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Interaction between smoking and occupational exposures.
French-JG; Stien-HP; McKay-WJ; Albright-BE; Casey-GE; Howarth-CI
Interaction between smoking and occupational exposures is discussed. Ways in which smoking can compound occupational exposures are considered. The ability of tobacco products to serve as vectors by becoming contaminated and toxic agents is discussed. Polymer fume fever and its aggravation by smoking is reviewed. Chemical agents found in tobacco or the combustion of tobacco and chemicals found in the workplace are discussed. These include hydrogen-cyanide (74908), carbon-monoxide (630080), and methylene-chloride (75092). Synergistic effects between smoking and toxic substances found in the work environment are considered. Increased risk of lung cancer among asbestos workers who smoke is discussed. The additive effects of smoking and exposure to coal dust and cotton dust are reviewed. The observed higher accident rate for smokers is discussed. Possible interactions between smoking and exposure to cadmium (7440439), and chloromethyl-ether (542881) are noted. Trends in smoking habits and in morbidity and mortality rates in males and females and white collar and blue collar groups are examined.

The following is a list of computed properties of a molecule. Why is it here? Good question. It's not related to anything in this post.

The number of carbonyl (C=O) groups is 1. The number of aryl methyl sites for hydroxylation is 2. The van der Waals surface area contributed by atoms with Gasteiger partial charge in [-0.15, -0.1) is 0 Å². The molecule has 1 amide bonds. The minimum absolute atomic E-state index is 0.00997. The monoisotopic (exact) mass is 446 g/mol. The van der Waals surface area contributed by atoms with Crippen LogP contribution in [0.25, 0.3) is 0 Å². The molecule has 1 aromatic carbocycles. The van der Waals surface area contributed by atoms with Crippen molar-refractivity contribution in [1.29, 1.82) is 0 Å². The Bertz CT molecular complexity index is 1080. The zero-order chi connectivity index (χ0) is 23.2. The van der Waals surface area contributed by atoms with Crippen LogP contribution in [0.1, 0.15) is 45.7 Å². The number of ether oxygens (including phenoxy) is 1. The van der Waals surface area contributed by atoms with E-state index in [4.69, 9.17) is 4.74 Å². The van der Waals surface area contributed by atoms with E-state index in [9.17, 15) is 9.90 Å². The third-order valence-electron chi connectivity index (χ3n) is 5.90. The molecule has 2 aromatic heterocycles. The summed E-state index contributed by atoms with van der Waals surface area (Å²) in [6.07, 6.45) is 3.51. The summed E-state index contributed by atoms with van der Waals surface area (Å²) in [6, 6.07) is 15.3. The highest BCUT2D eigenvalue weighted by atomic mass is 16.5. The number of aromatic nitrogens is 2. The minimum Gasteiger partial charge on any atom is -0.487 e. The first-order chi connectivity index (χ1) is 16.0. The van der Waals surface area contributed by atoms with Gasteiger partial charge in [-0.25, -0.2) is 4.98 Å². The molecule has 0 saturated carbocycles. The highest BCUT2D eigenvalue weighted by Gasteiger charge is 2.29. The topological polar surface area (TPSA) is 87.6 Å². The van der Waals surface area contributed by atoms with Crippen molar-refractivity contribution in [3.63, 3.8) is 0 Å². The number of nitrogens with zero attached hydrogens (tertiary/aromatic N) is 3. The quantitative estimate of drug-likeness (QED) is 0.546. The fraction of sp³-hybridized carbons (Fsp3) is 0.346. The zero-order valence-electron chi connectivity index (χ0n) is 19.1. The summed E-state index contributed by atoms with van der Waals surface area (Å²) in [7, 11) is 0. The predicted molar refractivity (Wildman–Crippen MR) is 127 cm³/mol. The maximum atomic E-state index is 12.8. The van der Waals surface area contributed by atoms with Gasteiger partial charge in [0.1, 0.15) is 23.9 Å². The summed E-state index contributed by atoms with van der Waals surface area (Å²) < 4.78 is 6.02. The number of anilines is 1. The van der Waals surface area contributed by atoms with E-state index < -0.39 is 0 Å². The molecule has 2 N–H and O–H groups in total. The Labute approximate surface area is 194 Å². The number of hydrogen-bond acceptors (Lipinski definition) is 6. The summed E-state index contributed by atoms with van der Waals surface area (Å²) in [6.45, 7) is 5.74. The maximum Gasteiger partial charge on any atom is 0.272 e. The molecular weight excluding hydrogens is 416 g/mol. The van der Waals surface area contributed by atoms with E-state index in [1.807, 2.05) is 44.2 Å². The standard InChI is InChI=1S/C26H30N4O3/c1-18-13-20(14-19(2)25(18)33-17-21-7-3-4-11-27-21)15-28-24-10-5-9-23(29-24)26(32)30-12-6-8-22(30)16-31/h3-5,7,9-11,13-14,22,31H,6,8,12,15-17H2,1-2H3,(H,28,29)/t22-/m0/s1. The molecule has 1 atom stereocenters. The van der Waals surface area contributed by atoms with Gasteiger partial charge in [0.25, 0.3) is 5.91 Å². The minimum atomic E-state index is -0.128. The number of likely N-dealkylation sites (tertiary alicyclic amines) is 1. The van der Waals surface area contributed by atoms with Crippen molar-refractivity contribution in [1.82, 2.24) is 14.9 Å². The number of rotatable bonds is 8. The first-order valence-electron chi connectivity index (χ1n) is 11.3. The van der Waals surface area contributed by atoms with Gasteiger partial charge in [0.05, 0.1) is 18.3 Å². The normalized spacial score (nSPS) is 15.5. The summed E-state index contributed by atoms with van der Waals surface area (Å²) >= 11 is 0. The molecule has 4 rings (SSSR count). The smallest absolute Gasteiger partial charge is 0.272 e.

NIOSH-Author; Toxicology; Physiological-response; Toxic-effects; Biological-effects; Exposure-levels; Smoke-inhalation; Biological-factors
74-90-8; 630-08-0; 75-09-2; 7440-43-9; 542-88-1
NIOSH, U.S. Department of Health and Human Services, Cincinnati, Ohio, 50 pages, 84 references
Page last reviewed: September 2, 2020
Content source: National Institute for Occupational Safety and Health Education and Information Division